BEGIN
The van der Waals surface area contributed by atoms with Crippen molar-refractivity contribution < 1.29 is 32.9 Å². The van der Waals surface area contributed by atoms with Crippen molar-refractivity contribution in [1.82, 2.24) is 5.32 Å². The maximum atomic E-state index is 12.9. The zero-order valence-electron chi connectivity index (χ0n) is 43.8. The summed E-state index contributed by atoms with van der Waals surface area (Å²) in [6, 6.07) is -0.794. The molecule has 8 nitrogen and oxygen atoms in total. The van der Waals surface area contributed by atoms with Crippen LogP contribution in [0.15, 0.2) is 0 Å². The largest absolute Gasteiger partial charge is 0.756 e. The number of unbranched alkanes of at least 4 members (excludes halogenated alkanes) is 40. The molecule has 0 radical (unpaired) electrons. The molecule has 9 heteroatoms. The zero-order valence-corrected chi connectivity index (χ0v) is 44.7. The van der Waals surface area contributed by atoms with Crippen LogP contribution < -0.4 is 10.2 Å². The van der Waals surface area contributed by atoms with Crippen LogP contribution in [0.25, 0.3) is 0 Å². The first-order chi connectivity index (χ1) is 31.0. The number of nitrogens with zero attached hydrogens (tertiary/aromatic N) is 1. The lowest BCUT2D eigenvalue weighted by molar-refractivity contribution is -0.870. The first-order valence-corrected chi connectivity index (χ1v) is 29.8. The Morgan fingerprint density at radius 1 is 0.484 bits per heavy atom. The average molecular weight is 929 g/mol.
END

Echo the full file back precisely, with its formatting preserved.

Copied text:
The van der Waals surface area contributed by atoms with Crippen molar-refractivity contribution < 1.29 is 32.9 Å². The van der Waals surface area contributed by atoms with Crippen molar-refractivity contribution in [1.82, 2.24) is 5.32 Å². The maximum atomic E-state index is 12.9. The zero-order valence-electron chi connectivity index (χ0n) is 43.8. The summed E-state index contributed by atoms with van der Waals surface area (Å²) in [6, 6.07) is -0.794. The molecule has 8 nitrogen and oxygen atoms in total. The van der Waals surface area contributed by atoms with Crippen LogP contribution in [0.15, 0.2) is 0 Å². The largest absolute Gasteiger partial charge is 0.756 e. The number of unbranched alkanes of at least 4 members (excludes halogenated alkanes) is 40. The molecule has 0 radical (unpaired) electrons. The molecule has 9 heteroatoms. The zero-order valence-corrected chi connectivity index (χ0v) is 44.7. The van der Waals surface area contributed by atoms with Crippen LogP contribution < -0.4 is 10.2 Å². The van der Waals surface area contributed by atoms with Crippen LogP contribution in [0.25, 0.3) is 0 Å². The first-order chi connectivity index (χ1) is 31.0. The number of nitrogens with zero attached hydrogens (tertiary/aromatic N) is 1. The lowest BCUT2D eigenvalue weighted by molar-refractivity contribution is -0.870. The first-order valence-corrected chi connectivity index (χ1v) is 29.8. The Morgan fingerprint density at radius 1 is 0.484 bits per heavy atom. The average molecular weight is 929 g/mol.